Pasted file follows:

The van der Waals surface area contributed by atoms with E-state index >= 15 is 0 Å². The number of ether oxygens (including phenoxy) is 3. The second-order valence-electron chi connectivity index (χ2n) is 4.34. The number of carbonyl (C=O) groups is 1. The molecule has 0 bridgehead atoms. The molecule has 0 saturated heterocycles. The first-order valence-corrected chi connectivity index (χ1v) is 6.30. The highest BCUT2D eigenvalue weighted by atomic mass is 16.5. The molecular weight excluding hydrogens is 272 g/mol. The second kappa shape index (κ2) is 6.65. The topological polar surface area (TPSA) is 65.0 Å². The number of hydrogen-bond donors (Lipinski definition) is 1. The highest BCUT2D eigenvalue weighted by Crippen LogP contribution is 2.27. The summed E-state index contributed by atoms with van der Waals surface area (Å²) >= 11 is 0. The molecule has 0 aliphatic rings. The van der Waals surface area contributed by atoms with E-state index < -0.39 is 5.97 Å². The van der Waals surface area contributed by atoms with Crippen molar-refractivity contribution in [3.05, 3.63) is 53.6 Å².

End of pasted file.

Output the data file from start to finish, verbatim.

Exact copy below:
The van der Waals surface area contributed by atoms with E-state index >= 15 is 0 Å². The number of ether oxygens (including phenoxy) is 3. The second-order valence-electron chi connectivity index (χ2n) is 4.34. The number of carbonyl (C=O) groups is 1. The molecule has 0 bridgehead atoms. The molecule has 0 saturated heterocycles. The first-order valence-corrected chi connectivity index (χ1v) is 6.30. The highest BCUT2D eigenvalue weighted by atomic mass is 16.5. The molecular weight excluding hydrogens is 272 g/mol. The second kappa shape index (κ2) is 6.65. The topological polar surface area (TPSA) is 65.0 Å². The number of hydrogen-bond donors (Lipinski definition) is 1. The highest BCUT2D eigenvalue weighted by Crippen LogP contribution is 2.27. The summed E-state index contributed by atoms with van der Waals surface area (Å²) >= 11 is 0. The molecule has 0 aliphatic rings. The van der Waals surface area contributed by atoms with E-state index < -0.39 is 5.97 Å². The van der Waals surface area contributed by atoms with Crippen molar-refractivity contribution in [3.05, 3.63) is 53.6 Å².